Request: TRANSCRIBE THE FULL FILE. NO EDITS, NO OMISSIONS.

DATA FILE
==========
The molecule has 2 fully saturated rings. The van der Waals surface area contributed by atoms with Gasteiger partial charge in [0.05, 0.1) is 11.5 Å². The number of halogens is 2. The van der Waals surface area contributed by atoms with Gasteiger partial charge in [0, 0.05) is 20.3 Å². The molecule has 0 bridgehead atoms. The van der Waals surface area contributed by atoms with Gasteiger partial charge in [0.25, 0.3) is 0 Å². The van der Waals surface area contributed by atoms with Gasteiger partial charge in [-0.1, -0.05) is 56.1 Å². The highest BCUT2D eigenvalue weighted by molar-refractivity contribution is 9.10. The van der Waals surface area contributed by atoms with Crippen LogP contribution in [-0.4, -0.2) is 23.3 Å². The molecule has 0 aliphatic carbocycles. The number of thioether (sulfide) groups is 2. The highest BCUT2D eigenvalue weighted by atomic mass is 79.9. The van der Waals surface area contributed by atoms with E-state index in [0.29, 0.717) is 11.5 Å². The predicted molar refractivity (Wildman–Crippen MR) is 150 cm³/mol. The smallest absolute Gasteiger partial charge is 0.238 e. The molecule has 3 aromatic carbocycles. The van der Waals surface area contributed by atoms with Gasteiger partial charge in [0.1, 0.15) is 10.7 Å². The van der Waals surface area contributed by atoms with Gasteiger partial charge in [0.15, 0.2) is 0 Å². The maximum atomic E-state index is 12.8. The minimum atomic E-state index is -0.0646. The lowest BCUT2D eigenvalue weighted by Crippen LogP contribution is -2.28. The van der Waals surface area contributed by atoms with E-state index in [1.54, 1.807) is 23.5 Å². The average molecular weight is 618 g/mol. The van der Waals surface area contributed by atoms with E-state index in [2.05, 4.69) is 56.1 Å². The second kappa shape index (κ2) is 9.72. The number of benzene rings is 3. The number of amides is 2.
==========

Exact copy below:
The molecule has 2 fully saturated rings. The van der Waals surface area contributed by atoms with Gasteiger partial charge in [0.05, 0.1) is 11.5 Å². The number of halogens is 2. The van der Waals surface area contributed by atoms with Gasteiger partial charge in [0, 0.05) is 20.3 Å². The molecule has 0 bridgehead atoms. The van der Waals surface area contributed by atoms with Gasteiger partial charge in [0.25, 0.3) is 0 Å². The van der Waals surface area contributed by atoms with Gasteiger partial charge in [-0.1, -0.05) is 56.1 Å². The highest BCUT2D eigenvalue weighted by molar-refractivity contribution is 9.10. The van der Waals surface area contributed by atoms with Crippen LogP contribution in [-0.4, -0.2) is 23.3 Å². The molecule has 0 aliphatic carbocycles. The number of thioether (sulfide) groups is 2. The highest BCUT2D eigenvalue weighted by atomic mass is 79.9. The van der Waals surface area contributed by atoms with E-state index in [0.29, 0.717) is 11.5 Å². The predicted molar refractivity (Wildman–Crippen MR) is 150 cm³/mol. The smallest absolute Gasteiger partial charge is 0.238 e. The molecule has 3 aromatic carbocycles. The van der Waals surface area contributed by atoms with Gasteiger partial charge in [0.1, 0.15) is 10.7 Å². The van der Waals surface area contributed by atoms with Gasteiger partial charge in [0.15, 0.2) is 0 Å². The maximum atomic E-state index is 12.8. The minimum atomic E-state index is -0.0646. The lowest BCUT2D eigenvalue weighted by Crippen LogP contribution is -2.28. The van der Waals surface area contributed by atoms with E-state index in [1.54, 1.807) is 23.5 Å². The average molecular weight is 618 g/mol. The van der Waals surface area contributed by atoms with E-state index in [2.05, 4.69) is 56.1 Å². The second kappa shape index (κ2) is 9.72. The number of benzene rings is 3. The number of amides is 2.